In this excerpt from Foods of the Italian Islands, Rome-based culinary expert and guide Katie Parla makes a case for why Sardinia is the best of the many islands surrounding Italy. This recipe from that book for suppa cuata sure helps make the case.
Gallura-Style Bread Casserole
This old-fashioned bread casserole is a classic of Gallura in the northeastern part of Sardinia. I don’t totally endorse a visit there in the high season (though I love every single other part of the island), because it is totally inundated with tourists thanks to the development of the nearby Costa Smeralda (Emerald Coast) by Aga Khan IV and others in the second half of the twentieth century. For lack of a better word, they decimated the local culture to make way for tacky nightclubs and posh resorts. The coastal restaurants don’t offer much in the way of traditional Sardinian flavors, catering instead to an international palate, but there are a few remaining pockets of inland rural areas and working farms where you can find the simple peasant food of the zone. This suppa cuata (called zuppa gallurese in Italian), a sheep’s-milk cheese and bread casserole, is one regional dish that has persevered, and it brings together the traditional cornerstones of gallurese cuisine: shepherding and baking. Unless you’re making this in Sardinia, you’ll have to replace the typical cheeses, panedda or casizolu, with another good melting cheese like provolone.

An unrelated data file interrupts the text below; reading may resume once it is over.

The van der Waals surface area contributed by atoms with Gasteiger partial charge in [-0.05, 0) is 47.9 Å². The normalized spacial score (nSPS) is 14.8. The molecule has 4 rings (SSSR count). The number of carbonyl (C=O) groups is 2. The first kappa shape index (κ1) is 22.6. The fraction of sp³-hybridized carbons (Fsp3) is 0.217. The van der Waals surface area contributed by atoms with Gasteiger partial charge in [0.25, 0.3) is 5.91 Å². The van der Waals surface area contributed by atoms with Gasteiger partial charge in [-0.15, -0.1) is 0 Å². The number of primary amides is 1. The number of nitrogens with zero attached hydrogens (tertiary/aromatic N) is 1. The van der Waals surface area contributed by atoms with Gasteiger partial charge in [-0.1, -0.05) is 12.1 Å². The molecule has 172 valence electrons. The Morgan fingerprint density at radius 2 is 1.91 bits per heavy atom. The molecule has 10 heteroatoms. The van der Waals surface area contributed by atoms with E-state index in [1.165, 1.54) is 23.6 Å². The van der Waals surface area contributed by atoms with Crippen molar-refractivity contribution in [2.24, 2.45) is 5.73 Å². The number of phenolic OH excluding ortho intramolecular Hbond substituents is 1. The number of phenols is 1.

- Extra-virgin olive oil, for greasing
- 1½ pounds very stale or toasted crusty bread or Pane Siciliano al Sesamo (page 173), cut into ¾-inch-thick slices
- 12 ounces provolone or low-moisture mozzarella cheese, coarsely grated (about 3 cups)
- 5 ounces Pecorino Sardo or Pecorino Romano cheese, finely grated (about 3/4 cup)
- 2 tablespoons roughly chopped fresh mint
- 2 tablespoons roughly chopped fresh flat-leaf parsley
- 6 cups lamb stock, beef stock, or vegetable broth, warmed
1. Preheat the oven to 350°F Lightly grease a medium baking dish with oil.
2. Place as much of the bread in the prepared baking dish as will fit in one layer. Further cut pieces to make sure the entire bottom surface of the baking dish is covered. Sprinkle one-third of the provolone on top, then sprinkle with one-third of the pecorino and one-third of the mint and parsley. Repeat with another layer of bread, another third of the cheese, and another third of the herbs. Repeat with a final layer of bread, followed by the remaining cheese, then herbs.
3. Pour 4 cups of the stock evenly over the casserole. Add more stock 1/2 cup at a time until the bread absorbs the liquid but isn’t swimming in it. You may not need all the stock. Bake until the cheese has melted, about 30 minutes, then broil for about a minute to brown the cheese. Set aside to rest for 10 minutes before slicing. Serve warm. Suppa cuata will keep, covered, in the refrigerator for up to 3 days.
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Reprinted by permission of Parla Publishing, LLC.. © 2023 by Katie Parla. All rights reserved.
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